1

On a test VM, I have setup the /etc/hosts to resolve the machine name.

Why is it that nslookup is unable to find the server?

$hostname  
foo

$hostname -f  
foo

$cat /etc/hosts  
10.2.192.62   foo   foo.openstacklocal sdb nid01 nid02 nid03 nid04  
127.0.0.1     localhost localhost.localdomain localhost4 localhost4.localdomain4  
::1   localhost localhost.localdomain localhost6 localhost6.localdomain6

$uname -n  
foo

$ping foo  
PING foo (10.2.192.62) 56(84) bytes of data.  
64 bytes from foo (10.2.192.62): icmp_seq=1 ttl=64 time=0.028 ms  

$nslookup foo  
Server:     10.0.0.2  
Address:    10.0.0.2#53  
** server can't find foo: NXDOMAIN 

My understanding of nslookup is that is should query the dns server (or /etc/hosts) to find the machine name.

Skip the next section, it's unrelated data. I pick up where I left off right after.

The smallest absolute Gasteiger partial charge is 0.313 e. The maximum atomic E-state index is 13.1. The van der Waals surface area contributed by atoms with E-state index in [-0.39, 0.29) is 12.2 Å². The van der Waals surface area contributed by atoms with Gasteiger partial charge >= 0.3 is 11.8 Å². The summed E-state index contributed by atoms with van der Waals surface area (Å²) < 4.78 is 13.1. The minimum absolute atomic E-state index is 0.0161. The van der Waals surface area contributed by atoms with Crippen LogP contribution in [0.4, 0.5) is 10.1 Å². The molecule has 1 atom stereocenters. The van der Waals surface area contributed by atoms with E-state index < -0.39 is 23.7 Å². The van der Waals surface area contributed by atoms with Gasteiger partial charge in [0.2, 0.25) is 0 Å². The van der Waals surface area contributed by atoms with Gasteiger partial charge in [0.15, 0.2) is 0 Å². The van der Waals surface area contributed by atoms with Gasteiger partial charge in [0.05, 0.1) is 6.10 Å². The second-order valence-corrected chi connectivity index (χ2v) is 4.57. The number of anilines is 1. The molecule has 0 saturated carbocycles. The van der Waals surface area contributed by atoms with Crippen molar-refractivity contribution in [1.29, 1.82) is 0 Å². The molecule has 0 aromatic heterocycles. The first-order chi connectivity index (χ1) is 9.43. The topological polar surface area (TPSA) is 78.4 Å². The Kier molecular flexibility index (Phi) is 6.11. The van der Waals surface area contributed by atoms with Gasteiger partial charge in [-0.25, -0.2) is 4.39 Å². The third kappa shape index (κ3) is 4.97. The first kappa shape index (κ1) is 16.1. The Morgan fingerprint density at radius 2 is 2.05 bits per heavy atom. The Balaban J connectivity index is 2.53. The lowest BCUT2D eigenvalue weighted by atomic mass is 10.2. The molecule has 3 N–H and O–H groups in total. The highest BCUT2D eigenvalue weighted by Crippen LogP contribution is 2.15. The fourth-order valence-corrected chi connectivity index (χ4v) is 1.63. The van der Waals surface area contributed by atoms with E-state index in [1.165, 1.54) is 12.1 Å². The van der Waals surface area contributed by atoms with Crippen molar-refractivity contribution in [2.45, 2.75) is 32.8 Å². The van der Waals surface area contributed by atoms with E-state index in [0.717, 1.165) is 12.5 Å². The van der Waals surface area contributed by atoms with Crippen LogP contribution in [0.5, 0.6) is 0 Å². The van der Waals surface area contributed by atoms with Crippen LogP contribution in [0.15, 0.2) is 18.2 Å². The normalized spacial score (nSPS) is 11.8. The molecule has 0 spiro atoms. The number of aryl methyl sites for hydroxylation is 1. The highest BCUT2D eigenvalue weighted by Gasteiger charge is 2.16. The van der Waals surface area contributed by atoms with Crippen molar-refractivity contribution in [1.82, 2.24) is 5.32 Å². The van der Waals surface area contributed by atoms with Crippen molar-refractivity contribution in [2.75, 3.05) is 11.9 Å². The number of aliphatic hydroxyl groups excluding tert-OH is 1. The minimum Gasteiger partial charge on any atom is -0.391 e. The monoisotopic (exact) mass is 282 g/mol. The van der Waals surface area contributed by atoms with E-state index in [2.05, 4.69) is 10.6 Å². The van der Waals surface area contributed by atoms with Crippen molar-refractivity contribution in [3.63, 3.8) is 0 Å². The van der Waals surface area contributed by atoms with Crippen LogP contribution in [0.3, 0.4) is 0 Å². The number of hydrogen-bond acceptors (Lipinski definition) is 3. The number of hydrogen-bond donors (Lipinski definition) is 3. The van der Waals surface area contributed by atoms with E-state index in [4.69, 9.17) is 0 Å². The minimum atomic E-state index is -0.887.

Why in this case am I unable to resolve foo ?

Edit1
All these commands are run from inside the vm (foo)

  • 1) Are you trying to resolve the VM's name from the host? Or the host's name from the VM? 2) How is th VM connected to the Host? – MariusMatutiae Jan 30 '14 at 3:49
  • From inside the vm (foo) – spuder Jan 30 '14 at 5:18
4

Its very simple, the DNS resolver (10.0.0.2) does not have an entry for foo.

nslookup does not consider /etc/hosts, it is specifically to check for DNS entries against name servers (thats the ns in nslookup).

Since your DNS server does not have an entry for foo, the name resolution fails.

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